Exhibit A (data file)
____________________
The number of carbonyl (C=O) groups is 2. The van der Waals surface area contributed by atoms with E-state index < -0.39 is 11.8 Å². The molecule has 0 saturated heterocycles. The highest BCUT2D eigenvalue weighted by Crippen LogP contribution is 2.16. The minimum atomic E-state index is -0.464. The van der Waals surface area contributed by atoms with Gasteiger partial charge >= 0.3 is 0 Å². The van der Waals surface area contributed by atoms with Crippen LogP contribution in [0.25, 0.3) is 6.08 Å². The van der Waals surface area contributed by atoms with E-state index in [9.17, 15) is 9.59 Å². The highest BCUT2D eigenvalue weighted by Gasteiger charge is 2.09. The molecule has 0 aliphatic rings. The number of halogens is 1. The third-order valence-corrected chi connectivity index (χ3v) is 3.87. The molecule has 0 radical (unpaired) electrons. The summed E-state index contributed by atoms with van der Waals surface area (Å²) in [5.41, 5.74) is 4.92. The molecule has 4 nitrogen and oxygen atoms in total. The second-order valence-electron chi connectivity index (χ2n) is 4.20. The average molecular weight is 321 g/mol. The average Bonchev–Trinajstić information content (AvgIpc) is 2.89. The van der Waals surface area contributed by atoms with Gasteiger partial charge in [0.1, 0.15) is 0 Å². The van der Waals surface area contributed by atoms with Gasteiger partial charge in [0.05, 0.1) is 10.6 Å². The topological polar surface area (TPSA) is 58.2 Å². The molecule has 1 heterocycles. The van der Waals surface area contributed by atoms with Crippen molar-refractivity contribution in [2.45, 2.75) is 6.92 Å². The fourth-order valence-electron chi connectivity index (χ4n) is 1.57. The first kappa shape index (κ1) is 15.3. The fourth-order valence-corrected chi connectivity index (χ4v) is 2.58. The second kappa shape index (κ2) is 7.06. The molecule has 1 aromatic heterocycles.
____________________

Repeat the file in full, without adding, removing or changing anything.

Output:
The number of carbonyl (C=O) groups is 2. The van der Waals surface area contributed by atoms with E-state index < -0.39 is 11.8 Å². The molecule has 0 saturated heterocycles. The highest BCUT2D eigenvalue weighted by Crippen LogP contribution is 2.16. The minimum atomic E-state index is -0.464. The van der Waals surface area contributed by atoms with Gasteiger partial charge >= 0.3 is 0 Å². The van der Waals surface area contributed by atoms with Crippen LogP contribution in [0.25, 0.3) is 6.08 Å². The van der Waals surface area contributed by atoms with E-state index in [9.17, 15) is 9.59 Å². The highest BCUT2D eigenvalue weighted by Gasteiger charge is 2.09. The molecule has 0 aliphatic rings. The number of halogens is 1. The third-order valence-corrected chi connectivity index (χ3v) is 3.87. The molecule has 0 radical (unpaired) electrons. The summed E-state index contributed by atoms with van der Waals surface area (Å²) in [5.41, 5.74) is 4.92. The molecule has 4 nitrogen and oxygen atoms in total. The second-order valence-electron chi connectivity index (χ2n) is 4.20. The average molecular weight is 321 g/mol. The average Bonchev–Trinajstić information content (AvgIpc) is 2.89. The van der Waals surface area contributed by atoms with Gasteiger partial charge in [0.1, 0.15) is 0 Å². The van der Waals surface area contributed by atoms with Gasteiger partial charge in [0.05, 0.1) is 10.6 Å². The topological polar surface area (TPSA) is 58.2 Å². The molecule has 1 heterocycles. The van der Waals surface area contributed by atoms with Crippen molar-refractivity contribution in [2.45, 2.75) is 6.92 Å². The fourth-order valence-electron chi connectivity index (χ4n) is 1.57. The first kappa shape index (κ1) is 15.3. The fourth-order valence-corrected chi connectivity index (χ4v) is 2.58. The second kappa shape index (κ2) is 7.06. The molecule has 1 aromatic heterocycles.